The unanimous election of Sumitra Mahajan, the veteran BJP MP from Indore, Madhya Pradesh, as Speaker of the 16th Lok Sabha, is another tribute to our nascent democracy. That she is only the second woman speaker of the Lok Sabha also tells us the long way women have to go to claim their rightful place in the polity. The 71-year-old Mahajan, always softspoken, always well-mannered, is in her eighth term as a Lok Sabha member. Before that, she had been a member of the Indore Municipal Corporation and its deputy mayor. Given the fact that she has always conducted herself with remarkable dignity and grace, never joining the shouting brigade, or wilfully defying the Chair, it would stand her in good stead while conducting the proceedings of the House. Her unanimous election underlined the changed equations in the polity, with the BJP-led NDA being in a commanding position in and outside Parliament. Yet, it is expected that she would go to some extra length to accommodate the Opposition, which is badly fragmented and lacks a forceful voice. The cause of democracy is served well if the Opposition is allowed to have its say, regardless of its paucity of numbers in the Lok Sabha. A government enjoying a comfortable majority can afford to be generous towards the Opposition. Besides, listening patiently to the Opposition will help keep the confrontation in the House at bay. Mahajan, with her long experience as a dignified parliamentarian should use her power of quiet persuasion to counsel moderation on all sides of the House. The speeches felicitating her on her election last Friday indicated that she can expect the goodwill and cooperation of all groups. The leader of the Congress Party in the Lok Sabha, Mallikarjun Kharge, while congratulating her expressed the hope that she would allow the Opposition to be heard freely. Indeed, while it is important to follow the rules of procedures, Mahajan would do well to be guided by common sense, which often serves as a better tool to run the House than all the rules and precedents contained in May’s book on Parliamentary Practice, widely considered the bible for conducting proceedings in all democratically-constituted legislatures. In this regard, her model should not be her predecessor, Meira Kumar. No. It should be either Purno Sangma or even further back, Neelam Sanjiva Reddy, the fourth Speaker of a  rather turbulent Lok Sabha. Unmindful of the rule book, both Sangma and Reddy managed to quell many a commotion in the House by allowing agitated members to have their say, thus cooling tempers all around. Any attempt by the ruling benches to assert their superior numbers in order to silence the voice of the Opposition should be resisted, particularly when letting off steam is a better device to restore order than to mechanically clamp down on recalcitrant voices in the name of order and discipline. The point is that the usually mild-mannered Mahajan should not hesitate to be a stern task master when the situation calls for her to use her common sense rather than to rely blindly on the rule-book.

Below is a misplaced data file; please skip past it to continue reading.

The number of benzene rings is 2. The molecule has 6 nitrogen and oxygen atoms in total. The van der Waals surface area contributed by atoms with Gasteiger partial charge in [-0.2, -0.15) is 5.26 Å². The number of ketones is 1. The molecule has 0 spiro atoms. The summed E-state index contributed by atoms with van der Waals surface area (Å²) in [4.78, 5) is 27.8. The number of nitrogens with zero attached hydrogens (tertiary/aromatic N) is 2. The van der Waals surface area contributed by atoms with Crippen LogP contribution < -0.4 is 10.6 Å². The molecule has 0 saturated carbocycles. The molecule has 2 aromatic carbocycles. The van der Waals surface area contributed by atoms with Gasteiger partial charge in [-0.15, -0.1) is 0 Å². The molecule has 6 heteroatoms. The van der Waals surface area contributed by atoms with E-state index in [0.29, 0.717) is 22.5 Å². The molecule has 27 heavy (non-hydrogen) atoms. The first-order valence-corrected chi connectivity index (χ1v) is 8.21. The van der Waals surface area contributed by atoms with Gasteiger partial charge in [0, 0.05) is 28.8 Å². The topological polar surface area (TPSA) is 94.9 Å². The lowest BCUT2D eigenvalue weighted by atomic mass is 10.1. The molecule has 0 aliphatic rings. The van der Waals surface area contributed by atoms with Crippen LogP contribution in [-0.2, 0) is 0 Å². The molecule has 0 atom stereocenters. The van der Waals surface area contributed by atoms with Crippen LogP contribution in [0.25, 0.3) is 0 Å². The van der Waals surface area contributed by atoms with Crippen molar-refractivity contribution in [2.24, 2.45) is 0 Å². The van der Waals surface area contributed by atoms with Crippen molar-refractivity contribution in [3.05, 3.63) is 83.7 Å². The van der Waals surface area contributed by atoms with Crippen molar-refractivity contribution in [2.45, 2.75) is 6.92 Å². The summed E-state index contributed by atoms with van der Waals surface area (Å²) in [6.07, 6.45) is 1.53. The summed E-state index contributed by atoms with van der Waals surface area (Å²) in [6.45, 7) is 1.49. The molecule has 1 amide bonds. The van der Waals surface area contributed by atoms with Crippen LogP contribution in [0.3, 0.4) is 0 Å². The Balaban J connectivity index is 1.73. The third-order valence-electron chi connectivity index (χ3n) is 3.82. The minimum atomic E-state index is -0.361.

At least, one thing she should resist, that is, mumbling helplessly, ‘Baith jayieey, baith jayieey,’ in a weak and girlish voice. Instead, she should wield the big stick when needed, but in no case should she come across as ineffective and helpless as her predecessor did, throughout the life of the 15th Lok Sabha. Also, she should not use her position to globe-trot, again something her predecessor had done with impunity. As the supreme custodian of the rights and privileges of the members, Mahajan ought not only be impartial but should be seen to be so. Her first test would come when she would be called upon to grant the formal status of the Leader of the Opposition to the leader of the Congress group in the Lok Sabha, though the party lacks the requisite numbers to claim it as a matter of right. That decision might set the tone for the relations between the ruling and the Opposition benches in the 16th Lok Sabha.

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